The Old Silicon Valley, hammers Dan Lyons in "Disrupted," had been about technology.
Startups such as Microsoft and Apple actually focused on creating breakthrough products. Those ranged from an operating system to a user-friendly personal computer.
Now, the game has shifted to creating forms of distorted realities which can make the founders and investors very wealthy. A breakthrough product may come about. But that's irrelevant. And, as Lyons documents, the losers usually are the employees.
His experience working in marketing in a Boston-based startup - HubSpot - was accidental. (Silicon Valley has evolved into a mindset. It's no longer a place.)
A journalist, at age 52 he was laid off from Newsweek. Essentially, the message was that the company could replace him, at his salary, with five young hires. Yes, the issue of age discrimination permeates "Disrupted." Lyons is hyper aware of his gray hair.
Lyons had a disabled wife, two young children, and a mortgage. Since HubSpot was located in Boston, where his family was settled in, that seemed the best job offer to grab. He needed the medical insurance.
Initially, when he arrived, he was shocked. Then, taking the advice of a friend, he took on the role of anthropologist, studying this strange tribe who was typical of The New Silicon Valley. The book resulted.
At HubSpot the founders and top layers focused more on The Show than product development. Their software for inbound marketing was mediocre. The objective was not a profit. It was scaling revenues.
Rapid revenue growth was what attracted investor funding. In some tech startups, which as Amazon, that formula did pan out. At HubSpot it wasn't as successful. However, as a result of the IPO, a founder became very wealthy. And Lyons himself walked off with $45,000 net.
Hiring involved recruiting new college graduates. They were paid peanuts. And burnt out before they vested. But while there they were socialized to hold sacred that they were working at a cool company which was making a difference. Among the employee perks was a wall of candy. There were no heretics.
There were only a few others in addition to Lyons who were over-35. Like those I coach, he was deeply affected by ageism. His age was brought out by the members of the tribe.
An interesting point Lyons makes - and he might not realize he is complimenting startups - is that HubSpot played it by ear. It really didn't know what it was doing. That seems to be a best practice for both all companies and all individuals in the current wild-west economy.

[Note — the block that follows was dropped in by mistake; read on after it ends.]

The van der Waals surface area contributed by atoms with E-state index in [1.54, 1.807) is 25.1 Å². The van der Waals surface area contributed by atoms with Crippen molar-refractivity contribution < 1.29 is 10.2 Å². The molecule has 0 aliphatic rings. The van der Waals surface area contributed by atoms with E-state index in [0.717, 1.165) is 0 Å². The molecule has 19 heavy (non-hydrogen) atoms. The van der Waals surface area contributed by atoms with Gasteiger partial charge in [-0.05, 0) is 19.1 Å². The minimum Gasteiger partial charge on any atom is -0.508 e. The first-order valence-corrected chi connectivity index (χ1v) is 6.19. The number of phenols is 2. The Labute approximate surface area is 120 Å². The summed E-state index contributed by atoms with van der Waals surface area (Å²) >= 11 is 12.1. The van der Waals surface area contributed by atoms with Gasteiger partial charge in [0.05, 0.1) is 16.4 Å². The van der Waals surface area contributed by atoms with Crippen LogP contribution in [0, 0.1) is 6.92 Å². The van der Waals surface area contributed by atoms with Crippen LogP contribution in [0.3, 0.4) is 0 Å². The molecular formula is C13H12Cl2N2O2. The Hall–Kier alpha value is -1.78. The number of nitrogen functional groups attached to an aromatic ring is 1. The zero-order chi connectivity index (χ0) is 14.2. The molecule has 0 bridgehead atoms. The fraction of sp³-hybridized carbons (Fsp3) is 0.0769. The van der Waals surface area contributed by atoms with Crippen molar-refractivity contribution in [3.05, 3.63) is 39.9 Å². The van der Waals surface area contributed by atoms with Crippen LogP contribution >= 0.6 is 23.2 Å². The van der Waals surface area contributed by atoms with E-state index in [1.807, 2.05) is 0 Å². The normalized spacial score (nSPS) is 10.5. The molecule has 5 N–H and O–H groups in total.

Those I coach who believe they know what they are doing only find jobs, are promoted, and navigate career transition after they get it: It's all experimentation. There is no master plan. You have to try things out.
Ironically, another issue Lyons brings up is that working has become a continual job hunt. You get an offer, you sign all the forms, you settle in, and soon enough you're back looking for a job or assignment. He brings up that founder of LinkedIn - Reid Hoffman - framed that as going on "a tour of duty." That ends. You move on.
Here's the irony. After a few years, Lyons was able to quit HubSpot to write for Gawker. Gawker, as we all know, no longer exists. But since he's well connected and has a gig writing for HBO's "Silicon Valley," he's probably doing just fine. In a sense, he's the new role model for all of us, aging and young, on earning a living when everything is changing.
The funny thing, though, is that one laid-off 50-something I coach was asked on several job interviews why he had had so many jobs. Of course, he was prepared to answer that, to their satisfaction. He did receive a good offer. He took it. He had to. He needed the health insurance. Even via COBRA, the monthly nut for the family would have been $2,500.
Then five months later a better offer came. He took it. That man truly entered into the ethos of Perpetual Job Change. He did to the system what it had done to him.
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